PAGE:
The government’s Department of Health says some routine vaccinations for infants were delayed or rescheduled in November due to pressures from COVID-19.
Michael Edwards, a communications analyst within the department, said “as a result of COVID-related pressures and competing priorities, some of the Department of Health and Social Services’ regularly offered programs and vaccinations were reduced, delayed or suspended.”
Edwards said some delays and rescheduling of infant vaccine appointments took place in November, but the appointments have since been rescheduled. He could not confirm for deadline if the situation has been resolved or if cancellations are ongoing.
Edwards said priorities for vaccination are determined by the chief medical officer of health and the Yukon Immunization Program.
NDP MLA Annie Blake raised concerns about childhood vaccine delays in the legislature Nov. 25, giving notice of a motion urging the government to request help from the Canadian Red Cross to administer vaccines in the Yukon.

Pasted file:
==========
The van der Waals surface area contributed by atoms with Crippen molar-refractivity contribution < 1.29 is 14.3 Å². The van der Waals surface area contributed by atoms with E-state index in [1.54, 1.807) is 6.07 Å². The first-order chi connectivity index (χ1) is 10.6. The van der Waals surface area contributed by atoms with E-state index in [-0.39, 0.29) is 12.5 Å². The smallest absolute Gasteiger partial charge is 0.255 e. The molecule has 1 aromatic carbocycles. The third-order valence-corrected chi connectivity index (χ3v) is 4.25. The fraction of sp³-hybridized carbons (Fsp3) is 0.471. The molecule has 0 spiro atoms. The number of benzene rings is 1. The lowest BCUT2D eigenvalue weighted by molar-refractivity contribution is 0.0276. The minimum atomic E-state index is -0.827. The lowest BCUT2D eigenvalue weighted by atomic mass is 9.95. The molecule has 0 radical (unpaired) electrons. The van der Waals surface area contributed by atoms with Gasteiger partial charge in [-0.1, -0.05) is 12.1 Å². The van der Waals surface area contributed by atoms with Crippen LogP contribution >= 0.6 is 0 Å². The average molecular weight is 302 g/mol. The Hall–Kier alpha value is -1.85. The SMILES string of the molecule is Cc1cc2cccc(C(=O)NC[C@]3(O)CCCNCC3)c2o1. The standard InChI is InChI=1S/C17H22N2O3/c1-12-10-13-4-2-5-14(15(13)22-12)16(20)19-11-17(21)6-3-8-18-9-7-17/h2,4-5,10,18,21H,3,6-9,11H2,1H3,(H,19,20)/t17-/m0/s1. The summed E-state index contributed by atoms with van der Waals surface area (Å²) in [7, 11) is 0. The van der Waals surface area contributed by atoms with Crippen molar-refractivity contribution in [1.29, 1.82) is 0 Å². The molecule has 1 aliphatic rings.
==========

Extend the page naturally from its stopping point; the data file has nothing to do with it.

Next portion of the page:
NDP Leader Kate White said the party had heard from multiple parents who were concerned that routine vaccinations for their newborns were being delayed or rescheduled.
A standard immunization schedule for children in the Yukon begins at two months and continues up until Grade 6, protecting against conditions that include tetanus, diphtheria, measles, polio and meningococcal disease.
The motion never progressed in the legislature.
Edwards said Canadian Red Cross nurses are already working in the Yukon to assist with COVID-19 testing. Two are working at Whitehorse General Hospital and two are working at the COVID Testing Centre.
“We are continuing to work with the CRC on additional supports,” said Edwards.
Edwards said the Red Cross supports are not available for routine tasks such as infant vaccination but are temporary measures for emergency responses.
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